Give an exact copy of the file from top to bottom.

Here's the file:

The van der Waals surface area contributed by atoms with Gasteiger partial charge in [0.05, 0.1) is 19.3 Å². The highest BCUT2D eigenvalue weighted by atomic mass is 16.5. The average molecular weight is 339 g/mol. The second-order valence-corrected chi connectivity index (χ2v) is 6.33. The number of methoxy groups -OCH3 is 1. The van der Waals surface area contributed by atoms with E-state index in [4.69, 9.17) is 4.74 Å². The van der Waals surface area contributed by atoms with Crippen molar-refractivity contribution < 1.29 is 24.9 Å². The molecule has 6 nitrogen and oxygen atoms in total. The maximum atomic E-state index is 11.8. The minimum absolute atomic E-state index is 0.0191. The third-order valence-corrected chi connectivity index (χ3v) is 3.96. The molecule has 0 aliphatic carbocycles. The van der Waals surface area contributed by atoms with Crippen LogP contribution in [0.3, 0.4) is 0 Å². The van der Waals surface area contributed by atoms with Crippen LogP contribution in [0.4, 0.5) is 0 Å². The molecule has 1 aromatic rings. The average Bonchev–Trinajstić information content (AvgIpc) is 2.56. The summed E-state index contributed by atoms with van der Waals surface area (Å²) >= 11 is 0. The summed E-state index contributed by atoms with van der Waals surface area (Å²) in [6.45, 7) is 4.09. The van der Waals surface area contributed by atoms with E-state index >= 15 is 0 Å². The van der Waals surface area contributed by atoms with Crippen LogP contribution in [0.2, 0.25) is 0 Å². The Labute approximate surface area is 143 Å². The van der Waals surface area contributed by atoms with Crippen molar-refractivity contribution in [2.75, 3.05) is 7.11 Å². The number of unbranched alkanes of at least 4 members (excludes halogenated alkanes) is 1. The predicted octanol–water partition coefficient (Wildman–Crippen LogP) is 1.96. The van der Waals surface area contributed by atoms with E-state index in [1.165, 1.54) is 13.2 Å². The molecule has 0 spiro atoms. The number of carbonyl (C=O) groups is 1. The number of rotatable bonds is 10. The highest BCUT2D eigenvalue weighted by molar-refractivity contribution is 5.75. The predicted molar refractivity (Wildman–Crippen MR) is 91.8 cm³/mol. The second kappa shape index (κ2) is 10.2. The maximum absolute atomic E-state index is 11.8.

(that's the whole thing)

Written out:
The van der Waals surface area contributed by atoms with Gasteiger partial charge in [0.05, 0.1) is 19.3 Å². The highest BCUT2D eigenvalue weighted by atomic mass is 16.5. The average molecular weight is 339 g/mol. The second-order valence-corrected chi connectivity index (χ2v) is 6.33. The number of methoxy groups -OCH3 is 1. The van der Waals surface area contributed by atoms with E-state index in [4.69, 9.17) is 4.74 Å². The van der Waals surface area contributed by atoms with Crippen molar-refractivity contribution < 1.29 is 24.9 Å². The molecule has 6 nitrogen and oxygen atoms in total. The maximum atomic E-state index is 11.8. The minimum absolute atomic E-state index is 0.0191. The third-order valence-corrected chi connectivity index (χ3v) is 3.96. The molecule has 0 aliphatic carbocycles. The van der Waals surface area contributed by atoms with Crippen LogP contribution in [0.3, 0.4) is 0 Å². The van der Waals surface area contributed by atoms with Crippen LogP contribution in [0.4, 0.5) is 0 Å². The molecule has 1 aromatic rings. The average Bonchev–Trinajstić information content (AvgIpc) is 2.56. The summed E-state index contributed by atoms with van der Waals surface area (Å²) >= 11 is 0. The summed E-state index contributed by atoms with van der Waals surface area (Å²) in [6.45, 7) is 4.09. The van der Waals surface area contributed by atoms with E-state index >= 15 is 0 Å². The van der Waals surface area contributed by atoms with Crippen LogP contribution in [0.2, 0.25) is 0 Å². The Labute approximate surface area is 143 Å². The van der Waals surface area contributed by atoms with Crippen molar-refractivity contribution in [2.75, 3.05) is 7.11 Å². The number of unbranched alkanes of at least 4 members (excludes halogenated alkanes) is 1. The predicted octanol–water partition coefficient (Wildman–Crippen LogP) is 1.96. The van der Waals surface area contributed by atoms with E-state index in [1.165, 1.54) is 13.2 Å². The molecule has 0 spiro atoms. The number of carbonyl (C=O) groups is 1. The number of rotatable bonds is 10. The highest BCUT2D eigenvalue weighted by molar-refractivity contribution is 5.75. The predicted molar refractivity (Wildman–Crippen MR) is 91.8 cm³/mol. The second kappa shape index (κ2) is 10.2. The maximum absolute atomic E-state index is 11.8.